What you won’t like
History could have played a bigger role
There are small moments when Sledgehammer Games could have passed on a history lesson to a younger generation, and it didn’t. When you land on Omaha Beach on June 6, 1944, the caption reads, “Normandy Beaches.” Why doesn’t it just say Omaha Beach, which carries a more impactful historical significance to the people who know their history?
I love history, and I wish everybody shared that passion. This game seems like it might be the only history lesson that many people will get. I appreciate how much time and effort they put into the research. But Sledgehammer could have gone deeper, embedding more of that history in more places in the game.
By contrast, Assassin’s Creed Origins is chock full of educational lessons about Ancient Egypt. Sledgehammer Games developers say they had to balance educational history with fun. They wanted to entertain us with a video game. But I think the pendulum swung too far to fun. I feel there could have been more impact and weight from the full force of history. At the end of the D-Day mission, Sledgehammer moves on without giving context about how many soldiers sacrificed their lives in the battle that you just survived.
There isn’t much of a villain
Previous Call of Duty games had memorable villains like Raul Menendez in Call of Duty: Black Ops II or Kevin Spacey’s Jonathan Irons in Call of Duty: Advanced Warfare.
But this game never really takes you inside the minds of the Nazi villains. You encounter evil Nazi commanders like one who is trying to sort through the prisoners of war to find Jews, or another who oppresses the conquered French population in Paris. But they have small roles in the game and don’t make a lasting impression. They aren’t at all like the memorable evil characters in Inglorious Basterds or Wolfenstein II: The New Colossus.
The result is that you have a grand cause to fight the Nazi oppression, but you don’t have a personal cause to take revenge against anyone. In some ways, this is a good thing. The game teaches you the horrors of war, but it doesn’t teach you to hate the German people. The soldiers even have a conversation about this lesson during a quiet moment, drawing a line between ordinary people and Nazi ideology. You learn what the Nazis did, particularly how they treated the Jews and the prisoners of war. Still, I worry this game won’t be as memorable because it doesn’t have a super villain.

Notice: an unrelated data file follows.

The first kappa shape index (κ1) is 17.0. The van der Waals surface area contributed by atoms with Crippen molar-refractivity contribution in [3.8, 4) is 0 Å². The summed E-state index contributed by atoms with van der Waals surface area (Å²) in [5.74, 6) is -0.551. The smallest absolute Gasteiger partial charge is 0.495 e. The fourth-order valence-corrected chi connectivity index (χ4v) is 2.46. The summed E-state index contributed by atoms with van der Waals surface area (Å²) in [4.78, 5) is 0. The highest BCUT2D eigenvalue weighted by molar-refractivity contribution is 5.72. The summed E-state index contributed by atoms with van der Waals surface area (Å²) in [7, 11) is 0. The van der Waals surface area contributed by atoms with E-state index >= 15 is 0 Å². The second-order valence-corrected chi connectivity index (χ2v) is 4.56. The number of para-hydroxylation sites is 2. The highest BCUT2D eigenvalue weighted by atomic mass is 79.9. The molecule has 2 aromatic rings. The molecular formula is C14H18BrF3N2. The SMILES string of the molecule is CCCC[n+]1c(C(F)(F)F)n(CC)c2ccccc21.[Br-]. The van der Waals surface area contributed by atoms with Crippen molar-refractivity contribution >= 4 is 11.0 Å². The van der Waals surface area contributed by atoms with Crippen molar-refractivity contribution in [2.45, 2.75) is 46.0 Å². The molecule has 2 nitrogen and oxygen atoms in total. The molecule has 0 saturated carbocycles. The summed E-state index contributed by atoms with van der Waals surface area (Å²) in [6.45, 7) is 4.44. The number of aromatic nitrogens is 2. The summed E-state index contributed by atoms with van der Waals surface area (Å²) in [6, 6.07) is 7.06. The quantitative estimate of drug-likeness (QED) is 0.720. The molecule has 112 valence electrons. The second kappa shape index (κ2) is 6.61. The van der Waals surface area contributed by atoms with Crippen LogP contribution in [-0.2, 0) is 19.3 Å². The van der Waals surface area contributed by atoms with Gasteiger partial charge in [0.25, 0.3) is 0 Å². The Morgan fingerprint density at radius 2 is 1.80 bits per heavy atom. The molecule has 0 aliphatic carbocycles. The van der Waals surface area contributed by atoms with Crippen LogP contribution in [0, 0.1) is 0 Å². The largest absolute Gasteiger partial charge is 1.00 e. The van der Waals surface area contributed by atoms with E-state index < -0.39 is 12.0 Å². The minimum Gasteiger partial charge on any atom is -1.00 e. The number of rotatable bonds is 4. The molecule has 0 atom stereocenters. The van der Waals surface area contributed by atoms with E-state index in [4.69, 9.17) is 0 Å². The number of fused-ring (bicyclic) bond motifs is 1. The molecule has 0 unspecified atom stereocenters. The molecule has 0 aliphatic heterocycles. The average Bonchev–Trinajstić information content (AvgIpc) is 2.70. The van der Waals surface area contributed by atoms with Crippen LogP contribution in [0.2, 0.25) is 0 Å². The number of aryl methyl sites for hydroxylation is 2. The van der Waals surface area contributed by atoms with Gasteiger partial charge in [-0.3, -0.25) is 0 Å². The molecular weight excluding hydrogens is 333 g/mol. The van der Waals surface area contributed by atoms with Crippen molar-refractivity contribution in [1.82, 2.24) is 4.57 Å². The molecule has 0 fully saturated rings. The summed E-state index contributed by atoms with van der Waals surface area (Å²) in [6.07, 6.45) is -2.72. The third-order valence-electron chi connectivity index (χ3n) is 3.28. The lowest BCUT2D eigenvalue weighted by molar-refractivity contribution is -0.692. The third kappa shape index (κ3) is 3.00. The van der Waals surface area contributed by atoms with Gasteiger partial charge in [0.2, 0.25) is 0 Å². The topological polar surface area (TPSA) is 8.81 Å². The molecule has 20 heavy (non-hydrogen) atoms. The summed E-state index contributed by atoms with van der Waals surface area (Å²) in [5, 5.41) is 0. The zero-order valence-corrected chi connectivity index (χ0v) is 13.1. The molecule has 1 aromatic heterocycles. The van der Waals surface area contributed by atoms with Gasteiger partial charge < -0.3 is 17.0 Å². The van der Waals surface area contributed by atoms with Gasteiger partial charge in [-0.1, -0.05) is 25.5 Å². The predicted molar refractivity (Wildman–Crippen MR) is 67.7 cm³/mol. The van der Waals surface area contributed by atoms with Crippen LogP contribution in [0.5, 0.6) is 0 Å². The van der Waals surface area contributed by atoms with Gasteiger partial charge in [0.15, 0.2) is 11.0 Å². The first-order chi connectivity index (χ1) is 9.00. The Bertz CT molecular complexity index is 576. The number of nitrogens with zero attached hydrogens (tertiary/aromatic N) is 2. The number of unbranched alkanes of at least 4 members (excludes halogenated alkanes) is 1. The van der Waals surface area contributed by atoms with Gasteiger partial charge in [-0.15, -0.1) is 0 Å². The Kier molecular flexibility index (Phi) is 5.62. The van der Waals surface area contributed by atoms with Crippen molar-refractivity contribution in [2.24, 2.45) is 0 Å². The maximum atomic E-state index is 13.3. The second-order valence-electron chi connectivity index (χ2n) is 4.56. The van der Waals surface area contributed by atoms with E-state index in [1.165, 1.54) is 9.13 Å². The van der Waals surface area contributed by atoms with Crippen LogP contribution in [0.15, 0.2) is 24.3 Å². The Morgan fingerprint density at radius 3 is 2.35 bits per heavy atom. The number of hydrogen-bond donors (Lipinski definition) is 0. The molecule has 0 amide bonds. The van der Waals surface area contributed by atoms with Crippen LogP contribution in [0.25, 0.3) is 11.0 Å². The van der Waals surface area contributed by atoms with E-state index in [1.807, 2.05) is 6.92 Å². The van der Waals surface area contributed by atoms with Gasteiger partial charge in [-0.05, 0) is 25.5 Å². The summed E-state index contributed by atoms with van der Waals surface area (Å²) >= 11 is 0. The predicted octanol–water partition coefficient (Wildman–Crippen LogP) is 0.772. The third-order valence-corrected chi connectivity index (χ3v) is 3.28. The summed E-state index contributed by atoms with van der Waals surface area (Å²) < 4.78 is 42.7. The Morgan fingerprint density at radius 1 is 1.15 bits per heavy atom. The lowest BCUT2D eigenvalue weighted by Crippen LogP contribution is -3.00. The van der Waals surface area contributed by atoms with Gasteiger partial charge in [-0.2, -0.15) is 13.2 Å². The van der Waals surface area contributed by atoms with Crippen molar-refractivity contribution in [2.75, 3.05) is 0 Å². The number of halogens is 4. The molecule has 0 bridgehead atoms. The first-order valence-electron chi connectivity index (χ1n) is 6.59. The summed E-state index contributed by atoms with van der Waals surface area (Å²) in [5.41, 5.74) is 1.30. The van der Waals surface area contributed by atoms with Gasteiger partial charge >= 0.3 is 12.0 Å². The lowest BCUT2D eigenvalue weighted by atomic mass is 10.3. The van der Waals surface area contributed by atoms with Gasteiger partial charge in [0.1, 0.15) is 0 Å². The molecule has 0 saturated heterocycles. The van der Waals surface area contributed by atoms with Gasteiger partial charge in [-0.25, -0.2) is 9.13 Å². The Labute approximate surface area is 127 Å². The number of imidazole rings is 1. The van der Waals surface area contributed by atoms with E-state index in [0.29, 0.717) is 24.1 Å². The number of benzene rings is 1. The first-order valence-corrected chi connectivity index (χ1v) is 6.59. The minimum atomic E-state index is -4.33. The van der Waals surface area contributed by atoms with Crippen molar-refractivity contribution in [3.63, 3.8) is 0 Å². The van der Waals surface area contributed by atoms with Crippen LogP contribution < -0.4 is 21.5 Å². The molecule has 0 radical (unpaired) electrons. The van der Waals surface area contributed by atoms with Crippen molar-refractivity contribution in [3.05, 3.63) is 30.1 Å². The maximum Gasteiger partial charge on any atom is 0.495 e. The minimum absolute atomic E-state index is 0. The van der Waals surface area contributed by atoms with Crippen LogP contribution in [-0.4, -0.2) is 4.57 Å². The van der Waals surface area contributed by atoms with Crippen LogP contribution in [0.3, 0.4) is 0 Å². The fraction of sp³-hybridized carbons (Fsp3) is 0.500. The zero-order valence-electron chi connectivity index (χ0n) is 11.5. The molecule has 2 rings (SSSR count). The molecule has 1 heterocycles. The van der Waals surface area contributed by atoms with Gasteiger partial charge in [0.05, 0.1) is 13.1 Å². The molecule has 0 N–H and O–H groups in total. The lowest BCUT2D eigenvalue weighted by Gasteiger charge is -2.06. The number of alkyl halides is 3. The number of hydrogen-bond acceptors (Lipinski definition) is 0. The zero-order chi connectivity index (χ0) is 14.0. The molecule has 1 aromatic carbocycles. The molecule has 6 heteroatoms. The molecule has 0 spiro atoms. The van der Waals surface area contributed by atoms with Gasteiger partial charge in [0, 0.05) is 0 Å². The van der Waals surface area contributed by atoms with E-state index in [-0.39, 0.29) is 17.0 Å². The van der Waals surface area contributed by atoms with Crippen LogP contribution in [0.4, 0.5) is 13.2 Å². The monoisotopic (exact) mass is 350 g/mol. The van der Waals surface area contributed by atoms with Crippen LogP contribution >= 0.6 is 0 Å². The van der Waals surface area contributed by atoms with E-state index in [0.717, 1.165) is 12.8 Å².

The mismatched tones of the campaign and multiplayer modes
The serious tone of the single-player campaign isn’t carried on into the multiplayer combat. That destroys some of the immersion.
The single-player campaign makes you feel like you are on one of the greatest endeavors of mankind. With multiplayer, you show up at the Headquarters location on Omaha Beach, and the officer who greets you talks about — your multiplayer career. You can request supply drops of loot that coming falling from the sky. It breaks the idea that you are part of history, and you are just trying to survive or help bring your buddies back home.
Instead, it suggests the awkward notion that you could be the next esports hero or compete better against other players. To me, that’s a mismatch which could have been addressed in some way. The transition to Nazi Zombies isn’t as awkward, as the story leads you on a serious exploration of Nazi science and its obsession with the occult. The tone mismatch raises the question. Is this an esports vehicle, or a story that carries the gravity of history?
Eric Hirshberg, CEO of Activision Publishing, told me in an interview in June that Activision may have stayed with science fiction for a year too long with last year’s Call of Duty: Infinite Warfare, and that everybody agreed that going back to World War II was a good idea.
I think so too. Call of Duty games are as big as they come. Activision has the luxury of having three studios making them, giving them three years to complete each title — not to mention the team dedicated to multiplayer. That’s as big an investment as anyone makes in a single video game franchise. And in the case of Call of Duty: WWII, it really pays off. My hat’s off to the developers at Sledgehammer who are helping a new generation understand the sacrifices of those who died in the Second World War.
I’ve brought up a few things I didn’t like. But they are relatively small blemishes when you think about the whole game. Multiplayer is better because of War mode and the slowing of the superhuman speeds. Nazi Zombies has roots in the Nazi interest in the occult. And the single-player campaign follows a squad with characters that you care about through a sweeping journey through some of the most epic battles of the war. Each battle is intense, and the attention to details of the imagery — like the quality of the water in a stream running through a forest — is amazing. It’s an authentic Call of Duty.
Some people think it’s trite and repetitive to hear all this talk about history and sacrifice. But I look around at the world today — which still has people who espouse the Nazi ideology — and I feel like we still need to learn. The ending of WWII takes us into the Nazi prison camps, and the scenes of atrocity are a grim reminder of where that ideology leads. It is a fitting ending, which resonates with many of the eariler scenes in the game, and it’s a personal one at that.
Call of Duty: WWII is available now for PC, Xbox One, and Playstation 4. The publisher provided GamesBeat with a copy of PS4 edition of the game for this review, and I attended a review event.